How to Make Mugs with the Cricut Mug Press and Infusible Ink Transfer Sheets
Last week, I told you all about the brand new (and oh-so-amazing) Cricut Mug Press, and it’s now officially on sale! So today, I’m going to show you exactly how to use the Cricut Mug Press to make custom, professional-quality mugs in mere minutes! I’m sharing my very best techniques and tricks I learned while making mug after mug, so you can get flawless results the first time (and every time after). In this comprehensive tutorial, I’m showing you three different techniques for making mugs with Infusible Ink Transfer Sheets. Let’s dive in!
This is a sponsored conversation written by me on behalf of Cricut. The opinions and text are all mine.
Series: Getting Started with the Cricut Mug Press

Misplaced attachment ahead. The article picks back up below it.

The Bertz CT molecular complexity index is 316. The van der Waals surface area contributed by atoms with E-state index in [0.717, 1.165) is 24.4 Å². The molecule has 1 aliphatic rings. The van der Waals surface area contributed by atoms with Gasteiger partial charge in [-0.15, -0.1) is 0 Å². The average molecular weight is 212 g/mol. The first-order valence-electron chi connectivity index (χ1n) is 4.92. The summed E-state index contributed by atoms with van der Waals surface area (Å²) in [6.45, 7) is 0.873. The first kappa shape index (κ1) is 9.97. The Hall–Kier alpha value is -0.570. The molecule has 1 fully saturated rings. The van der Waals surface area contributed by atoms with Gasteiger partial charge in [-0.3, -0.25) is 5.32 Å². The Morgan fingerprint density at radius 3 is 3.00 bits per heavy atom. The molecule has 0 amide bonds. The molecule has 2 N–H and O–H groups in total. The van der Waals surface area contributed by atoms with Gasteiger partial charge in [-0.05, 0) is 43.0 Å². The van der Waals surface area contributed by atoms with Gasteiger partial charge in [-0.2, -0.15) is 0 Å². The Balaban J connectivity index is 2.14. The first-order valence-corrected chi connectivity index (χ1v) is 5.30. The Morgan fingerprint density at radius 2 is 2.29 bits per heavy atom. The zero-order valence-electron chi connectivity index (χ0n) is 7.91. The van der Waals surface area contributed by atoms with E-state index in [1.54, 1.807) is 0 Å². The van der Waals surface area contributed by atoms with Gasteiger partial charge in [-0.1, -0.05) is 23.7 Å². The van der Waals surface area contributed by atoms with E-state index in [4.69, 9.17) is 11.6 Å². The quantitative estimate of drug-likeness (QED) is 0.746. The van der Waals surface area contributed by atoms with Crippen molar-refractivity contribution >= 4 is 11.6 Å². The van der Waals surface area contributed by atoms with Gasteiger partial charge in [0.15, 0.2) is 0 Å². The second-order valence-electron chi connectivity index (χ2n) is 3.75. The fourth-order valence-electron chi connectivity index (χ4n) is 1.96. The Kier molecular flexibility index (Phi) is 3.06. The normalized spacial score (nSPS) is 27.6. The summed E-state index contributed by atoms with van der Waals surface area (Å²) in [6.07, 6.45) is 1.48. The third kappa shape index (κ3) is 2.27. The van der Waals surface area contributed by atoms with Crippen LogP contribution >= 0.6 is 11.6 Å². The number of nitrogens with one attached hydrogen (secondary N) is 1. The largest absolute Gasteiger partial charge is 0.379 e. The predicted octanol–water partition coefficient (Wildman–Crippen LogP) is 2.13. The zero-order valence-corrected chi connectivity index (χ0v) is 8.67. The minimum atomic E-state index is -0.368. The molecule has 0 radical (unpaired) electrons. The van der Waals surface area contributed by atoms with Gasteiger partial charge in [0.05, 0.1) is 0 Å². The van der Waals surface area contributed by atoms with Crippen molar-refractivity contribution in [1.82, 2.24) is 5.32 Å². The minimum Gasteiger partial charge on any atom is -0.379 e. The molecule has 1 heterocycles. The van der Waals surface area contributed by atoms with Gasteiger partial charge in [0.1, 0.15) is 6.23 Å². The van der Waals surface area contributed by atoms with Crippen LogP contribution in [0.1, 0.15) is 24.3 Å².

I am so excited to share with you a bunch of tips and tricks for creating flawless mugs in mere minutes with the new Cricut Mug Press! Here is everything you need to know to start making mugs today!
- About the Cricut Mug Press
- How to Make Mugs with Infusible Ink Transfer Sheets – you are here!
- How to Make Mugs with Infusible Ink Pens
- Tips and Tricks for Desinging Your Own Mugs
Make Mugs with the Cricut Mug Press and Infusible Ink Transfer Sheets
In this tutorial, I am going to show you how to make mugs with the Cricut Mug Press using Infusible Ink Transfer Sheets. There are three main techniques I am going to cover, each giving you a very different look using the exact same materials:
- The Full Mug Design (pink floral mug)
- The Wrap Mug Design (purple “Bride Tribe” mug)
- The Single Cut Mug Design (bride mug)
These three mug projects use the new Cricut Infusible Ink Transfer Sheets designed for the Cricut Mug Press. They measure 4.5 x 12″ and are sized perfectly to fit both the 12 oz. and 15 oz. mugs with minimal waste. That said, these techniques can use ANY Infusible Ink Transfer Sheets you might already have, opening up countless colors and patterns for your creations!